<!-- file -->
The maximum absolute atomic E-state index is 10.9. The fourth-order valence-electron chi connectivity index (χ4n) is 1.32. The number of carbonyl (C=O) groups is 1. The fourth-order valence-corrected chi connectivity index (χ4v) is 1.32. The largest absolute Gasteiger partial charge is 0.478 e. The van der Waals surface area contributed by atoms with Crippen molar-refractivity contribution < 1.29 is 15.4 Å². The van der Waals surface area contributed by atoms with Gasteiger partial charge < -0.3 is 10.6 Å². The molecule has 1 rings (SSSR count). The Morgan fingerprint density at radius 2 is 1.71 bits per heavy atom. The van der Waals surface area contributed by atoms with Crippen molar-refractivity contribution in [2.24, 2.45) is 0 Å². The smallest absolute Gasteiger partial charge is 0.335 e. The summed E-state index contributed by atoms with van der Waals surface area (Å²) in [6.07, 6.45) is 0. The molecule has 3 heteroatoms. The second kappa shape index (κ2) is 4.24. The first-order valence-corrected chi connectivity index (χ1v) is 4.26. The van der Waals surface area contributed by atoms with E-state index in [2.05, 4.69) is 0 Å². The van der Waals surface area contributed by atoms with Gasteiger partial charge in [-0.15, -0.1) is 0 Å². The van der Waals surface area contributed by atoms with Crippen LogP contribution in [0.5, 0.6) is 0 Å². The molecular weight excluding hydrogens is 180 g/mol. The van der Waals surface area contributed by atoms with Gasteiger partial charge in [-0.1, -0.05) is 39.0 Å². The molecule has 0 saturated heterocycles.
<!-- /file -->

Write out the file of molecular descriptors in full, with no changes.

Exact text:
The maximum absolute atomic E-state index is 10.9. The fourth-order valence-electron chi connectivity index (χ4n) is 1.32. The number of carbonyl (C=O) groups is 1. The fourth-order valence-corrected chi connectivity index (χ4v) is 1.32. The largest absolute Gasteiger partial charge is 0.478 e. The van der Waals surface area contributed by atoms with Crippen molar-refractivity contribution < 1.29 is 15.4 Å². The van der Waals surface area contributed by atoms with Gasteiger partial charge < -0.3 is 10.6 Å². The molecule has 1 rings (SSSR count). The Morgan fingerprint density at radius 2 is 1.71 bits per heavy atom. The van der Waals surface area contributed by atoms with Crippen molar-refractivity contribution in [2.24, 2.45) is 0 Å². The smallest absolute Gasteiger partial charge is 0.335 e. The summed E-state index contributed by atoms with van der Waals surface area (Å²) in [6.07, 6.45) is 0. The molecule has 3 heteroatoms. The second kappa shape index (κ2) is 4.24. The first-order valence-corrected chi connectivity index (χ1v) is 4.26. The van der Waals surface area contributed by atoms with E-state index in [2.05, 4.69) is 0 Å². The van der Waals surface area contributed by atoms with Gasteiger partial charge in [-0.15, -0.1) is 0 Å². The van der Waals surface area contributed by atoms with Crippen LogP contribution in [0.5, 0.6) is 0 Å². The molecular weight excluding hydrogens is 180 g/mol. The van der Waals surface area contributed by atoms with Gasteiger partial charge in [-0.1, -0.05) is 39.0 Å². The molecule has 0 saturated heterocycles.